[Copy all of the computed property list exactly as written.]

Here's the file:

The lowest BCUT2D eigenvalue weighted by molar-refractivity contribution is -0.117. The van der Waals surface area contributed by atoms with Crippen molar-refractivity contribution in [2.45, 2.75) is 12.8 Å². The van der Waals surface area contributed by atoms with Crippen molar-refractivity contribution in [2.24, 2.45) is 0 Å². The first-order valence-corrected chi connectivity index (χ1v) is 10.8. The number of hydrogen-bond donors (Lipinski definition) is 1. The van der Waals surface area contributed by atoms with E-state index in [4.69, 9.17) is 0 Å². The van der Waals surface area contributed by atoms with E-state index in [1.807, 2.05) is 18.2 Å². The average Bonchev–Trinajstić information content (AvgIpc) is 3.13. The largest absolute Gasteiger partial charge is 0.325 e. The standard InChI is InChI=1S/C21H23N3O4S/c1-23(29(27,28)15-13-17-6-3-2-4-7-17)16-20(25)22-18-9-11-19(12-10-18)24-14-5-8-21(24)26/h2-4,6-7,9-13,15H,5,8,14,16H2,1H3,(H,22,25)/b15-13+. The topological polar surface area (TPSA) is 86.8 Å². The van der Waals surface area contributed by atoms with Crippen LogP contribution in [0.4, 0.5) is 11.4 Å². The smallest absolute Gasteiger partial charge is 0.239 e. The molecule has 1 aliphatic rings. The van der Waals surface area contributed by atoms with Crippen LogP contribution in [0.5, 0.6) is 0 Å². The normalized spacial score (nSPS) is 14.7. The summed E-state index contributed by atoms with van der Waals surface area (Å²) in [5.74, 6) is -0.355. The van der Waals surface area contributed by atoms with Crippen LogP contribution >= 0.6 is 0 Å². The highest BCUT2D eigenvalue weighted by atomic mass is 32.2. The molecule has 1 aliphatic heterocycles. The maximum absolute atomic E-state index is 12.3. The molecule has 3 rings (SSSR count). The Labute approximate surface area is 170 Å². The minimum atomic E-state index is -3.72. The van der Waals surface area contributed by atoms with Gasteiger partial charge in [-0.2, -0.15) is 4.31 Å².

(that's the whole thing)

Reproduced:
The lowest BCUT2D eigenvalue weighted by molar-refractivity contribution is -0.117. The van der Waals surface area contributed by atoms with Crippen molar-refractivity contribution in [2.45, 2.75) is 12.8 Å². The van der Waals surface area contributed by atoms with Crippen molar-refractivity contribution in [2.24, 2.45) is 0 Å². The first-order valence-corrected chi connectivity index (χ1v) is 10.8. The number of hydrogen-bond donors (Lipinski definition) is 1. The van der Waals surface area contributed by atoms with E-state index in [4.69, 9.17) is 0 Å². The van der Waals surface area contributed by atoms with E-state index in [1.807, 2.05) is 18.2 Å². The average Bonchev–Trinajstić information content (AvgIpc) is 3.13. The largest absolute Gasteiger partial charge is 0.325 e. The standard InChI is InChI=1S/C21H23N3O4S/c1-23(29(27,28)15-13-17-6-3-2-4-7-17)16-20(25)22-18-9-11-19(12-10-18)24-14-5-8-21(24)26/h2-4,6-7,9-13,15H,5,8,14,16H2,1H3,(H,22,25)/b15-13+. The topological polar surface area (TPSA) is 86.8 Å². The van der Waals surface area contributed by atoms with Crippen LogP contribution in [0.4, 0.5) is 11.4 Å². The smallest absolute Gasteiger partial charge is 0.239 e. The molecule has 1 aliphatic rings. The van der Waals surface area contributed by atoms with Crippen LogP contribution in [0.5, 0.6) is 0 Å². The normalized spacial score (nSPS) is 14.7. The summed E-state index contributed by atoms with van der Waals surface area (Å²) in [5.74, 6) is -0.355. The van der Waals surface area contributed by atoms with Crippen LogP contribution >= 0.6 is 0 Å². The highest BCUT2D eigenvalue weighted by atomic mass is 32.2. The molecule has 1 aliphatic heterocycles. The maximum absolute atomic E-state index is 12.3. The molecule has 3 rings (SSSR count). The Labute approximate surface area is 170 Å². The minimum atomic E-state index is -3.72. The van der Waals surface area contributed by atoms with Gasteiger partial charge in [-0.2, -0.15) is 4.31 Å².